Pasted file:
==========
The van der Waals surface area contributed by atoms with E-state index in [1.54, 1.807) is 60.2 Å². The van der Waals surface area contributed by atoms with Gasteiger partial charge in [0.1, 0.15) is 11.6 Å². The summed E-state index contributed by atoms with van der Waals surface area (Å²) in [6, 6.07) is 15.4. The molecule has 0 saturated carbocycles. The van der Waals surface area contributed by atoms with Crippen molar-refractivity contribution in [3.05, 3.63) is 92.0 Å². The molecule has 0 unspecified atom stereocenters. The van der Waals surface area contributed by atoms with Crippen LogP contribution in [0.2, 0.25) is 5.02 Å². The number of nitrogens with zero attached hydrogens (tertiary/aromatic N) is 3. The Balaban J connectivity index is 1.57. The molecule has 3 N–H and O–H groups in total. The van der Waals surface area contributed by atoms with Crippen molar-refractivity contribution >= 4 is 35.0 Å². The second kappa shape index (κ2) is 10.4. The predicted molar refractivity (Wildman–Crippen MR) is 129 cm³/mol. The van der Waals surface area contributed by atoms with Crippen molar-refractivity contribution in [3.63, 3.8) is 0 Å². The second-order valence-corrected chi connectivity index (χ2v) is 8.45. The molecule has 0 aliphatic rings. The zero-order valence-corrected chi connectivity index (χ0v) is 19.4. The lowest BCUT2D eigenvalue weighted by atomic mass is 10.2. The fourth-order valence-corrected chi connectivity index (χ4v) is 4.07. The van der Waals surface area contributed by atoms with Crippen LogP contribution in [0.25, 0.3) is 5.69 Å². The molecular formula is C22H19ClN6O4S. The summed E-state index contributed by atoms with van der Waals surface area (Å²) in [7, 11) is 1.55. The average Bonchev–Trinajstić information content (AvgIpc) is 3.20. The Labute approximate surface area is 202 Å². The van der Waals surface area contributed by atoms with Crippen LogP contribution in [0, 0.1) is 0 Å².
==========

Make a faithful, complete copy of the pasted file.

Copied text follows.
The van der Waals surface area contributed by atoms with E-state index in [1.54, 1.807) is 60.2 Å². The van der Waals surface area contributed by atoms with Gasteiger partial charge in [0.1, 0.15) is 11.6 Å². The summed E-state index contributed by atoms with van der Waals surface area (Å²) in [6, 6.07) is 15.4. The molecule has 0 saturated carbocycles. The van der Waals surface area contributed by atoms with Crippen molar-refractivity contribution in [3.05, 3.63) is 92.0 Å². The molecule has 0 unspecified atom stereocenters. The van der Waals surface area contributed by atoms with Crippen LogP contribution in [0.2, 0.25) is 5.02 Å². The number of nitrogens with zero attached hydrogens (tertiary/aromatic N) is 3. The Balaban J connectivity index is 1.57. The molecule has 3 N–H and O–H groups in total. The van der Waals surface area contributed by atoms with Crippen molar-refractivity contribution >= 4 is 35.0 Å². The second kappa shape index (κ2) is 10.4. The predicted molar refractivity (Wildman–Crippen MR) is 129 cm³/mol. The van der Waals surface area contributed by atoms with Crippen molar-refractivity contribution in [3.63, 3.8) is 0 Å². The second-order valence-corrected chi connectivity index (χ2v) is 8.45. The molecule has 0 aliphatic rings. The zero-order valence-corrected chi connectivity index (χ0v) is 19.4. The lowest BCUT2D eigenvalue weighted by atomic mass is 10.2. The fourth-order valence-corrected chi connectivity index (χ4v) is 4.07. The van der Waals surface area contributed by atoms with Crippen LogP contribution in [0.25, 0.3) is 5.69 Å². The molecular formula is C22H19ClN6O4S. The summed E-state index contributed by atoms with van der Waals surface area (Å²) in [7, 11) is 1.55. The average Bonchev–Trinajstić information content (AvgIpc) is 3.20. The Labute approximate surface area is 202 Å². The van der Waals surface area contributed by atoms with Crippen LogP contribution in [0, 0.1) is 0 Å².